22 And, behold, a woman of Canaan came out of the same coasts, and cried unto him, saying, Have mercy on me, O Lord, thou son of David; my daughter is grievously vexed with a devil.
23 But he answered her not a word. And his disciples came and besought him, saying, Send her away; for she crieth after us.
24 But he answered and said, I am not sent but unto the lost sheep of the house of Israel.
Well, that was rather rude, don’t you think? After all, Jesus is supposed to love everybody, right? “Red and yellow, black and white, they are precious in His sight”?
That doesn’t sound very loving!
25 Then came she and worshipped him, saying, Lord, help me.
The woman begs. Even so, Jesus doesn’t really care what she has to say:
So, the people of Canaan (or the Greeks, if you’re reading Mark) are “dogs”. That makes her a dog-woman! And it must be true, because Jesus Himself said so!
26 But he answered and said, It is not meet to take the children’s bread, and to cast it to dogs.
Does it sound to you as though Jesus is saying that she’s a human-animal hybrid, like at the top of the page? Or is “dogs” an ethnic slur?
27 And she said, Truth, Lord: yet the dogs eat of the crumbs which fall from their masters’ table.
She debases herself, calling herself a dog and accepting the insult, hoping desperately to get help.
28 Then Jesus answered and said unto her, O woman, great is thy faith: be it unto thee even as thou wilt. And her daughter was made whole from that very hour.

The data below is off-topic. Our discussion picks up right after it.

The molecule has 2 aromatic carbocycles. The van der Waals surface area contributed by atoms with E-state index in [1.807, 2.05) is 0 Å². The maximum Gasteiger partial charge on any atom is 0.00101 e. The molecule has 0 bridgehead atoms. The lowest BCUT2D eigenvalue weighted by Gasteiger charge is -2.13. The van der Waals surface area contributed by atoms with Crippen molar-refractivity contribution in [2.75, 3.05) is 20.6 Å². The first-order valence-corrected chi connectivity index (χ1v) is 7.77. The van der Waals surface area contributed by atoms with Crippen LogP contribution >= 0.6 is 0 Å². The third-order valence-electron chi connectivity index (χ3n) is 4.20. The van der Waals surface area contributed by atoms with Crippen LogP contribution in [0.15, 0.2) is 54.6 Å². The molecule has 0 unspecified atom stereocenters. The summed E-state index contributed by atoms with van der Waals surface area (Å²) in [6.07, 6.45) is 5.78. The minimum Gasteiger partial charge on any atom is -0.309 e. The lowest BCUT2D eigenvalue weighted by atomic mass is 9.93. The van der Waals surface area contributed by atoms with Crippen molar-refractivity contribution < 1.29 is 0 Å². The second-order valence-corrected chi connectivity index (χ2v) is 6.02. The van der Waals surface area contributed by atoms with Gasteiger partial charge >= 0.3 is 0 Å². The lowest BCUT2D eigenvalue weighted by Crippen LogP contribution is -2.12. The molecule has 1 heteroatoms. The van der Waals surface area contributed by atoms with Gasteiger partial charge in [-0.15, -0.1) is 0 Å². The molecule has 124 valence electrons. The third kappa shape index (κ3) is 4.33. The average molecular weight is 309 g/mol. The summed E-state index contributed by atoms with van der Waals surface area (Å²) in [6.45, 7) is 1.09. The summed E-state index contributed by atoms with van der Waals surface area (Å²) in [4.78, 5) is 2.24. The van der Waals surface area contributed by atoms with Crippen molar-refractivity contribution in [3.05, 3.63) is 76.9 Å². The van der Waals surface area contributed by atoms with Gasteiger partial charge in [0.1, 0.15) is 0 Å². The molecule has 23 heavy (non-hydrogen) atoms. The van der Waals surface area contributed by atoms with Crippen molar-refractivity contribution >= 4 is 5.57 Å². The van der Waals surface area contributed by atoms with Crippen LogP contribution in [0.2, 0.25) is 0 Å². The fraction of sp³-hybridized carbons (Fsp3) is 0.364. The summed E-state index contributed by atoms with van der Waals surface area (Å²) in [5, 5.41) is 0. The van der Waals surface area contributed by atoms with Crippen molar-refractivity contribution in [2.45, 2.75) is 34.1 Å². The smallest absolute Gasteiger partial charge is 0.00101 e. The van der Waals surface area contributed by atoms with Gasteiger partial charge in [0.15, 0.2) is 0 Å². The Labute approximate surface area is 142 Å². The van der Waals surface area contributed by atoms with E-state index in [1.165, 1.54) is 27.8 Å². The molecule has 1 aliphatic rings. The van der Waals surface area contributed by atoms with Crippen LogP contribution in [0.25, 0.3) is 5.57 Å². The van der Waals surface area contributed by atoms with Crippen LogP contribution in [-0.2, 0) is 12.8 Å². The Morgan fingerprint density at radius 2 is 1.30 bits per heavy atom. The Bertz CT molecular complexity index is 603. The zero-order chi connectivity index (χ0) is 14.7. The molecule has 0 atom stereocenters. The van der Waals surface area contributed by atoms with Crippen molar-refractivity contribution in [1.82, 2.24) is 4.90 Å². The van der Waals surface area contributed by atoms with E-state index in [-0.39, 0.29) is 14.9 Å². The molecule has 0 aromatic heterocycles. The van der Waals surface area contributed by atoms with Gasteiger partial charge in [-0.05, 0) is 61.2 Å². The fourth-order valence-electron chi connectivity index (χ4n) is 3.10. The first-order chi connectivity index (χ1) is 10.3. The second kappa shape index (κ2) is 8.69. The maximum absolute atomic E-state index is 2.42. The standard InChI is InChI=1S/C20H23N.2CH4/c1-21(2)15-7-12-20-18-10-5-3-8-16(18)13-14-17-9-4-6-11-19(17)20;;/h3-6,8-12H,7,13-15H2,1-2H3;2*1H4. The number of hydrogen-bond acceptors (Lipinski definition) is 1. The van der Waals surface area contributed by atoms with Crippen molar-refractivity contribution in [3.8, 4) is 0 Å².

Glory! Jesus grants this lowlife, this dog-woman, what she has asked for.
In Mark 7, Jesus is explicit in His reason for granting her request.
25 For a certain woman, whose young daughter had an unclean spirit, heard of him, and came and fell at his feet:
26 The woman was a Greek, a Syrophenician by nation; and she besought him that he would cast forth the devil out of her daughter.
27 But Jesus said unto her, Let the children first be filled: for it is not meet to take the children’s bread, and to cast it unto the dogs.
28 And she answered and said unto him, Yes, Lord: yet the dogs under the table eat of the children’s crumbs.
29 And he said unto her, For this saying go thy way; the devil is gone out of thy daughter.
He granted her request specifically because she debased herself!
What can we learn from this story? Talk about these questions with your friends, and ask in Sunday School!
- Does Jesus help just anybody?
- What does it take to get Jesus to help you? Is just asking enough?
- We are often told that we should act “Christ-like”. Does this mean that we should discriminate against people based on their race or nationality, just like Jesus did? Why or why not?
- Does Jesus love all people equally, no matter what race or nationality they are? What do Mommy and Daddy and Pastor say, and what does the Bible tell you?
- Whom can you trust? Mommy? Daddy? Pastor? Or the Bible, which is God’s Word?
- Is this the same story twice, or are these two different women? After all, the descendants of Canaan were cursed . . . and weren’t Greeks!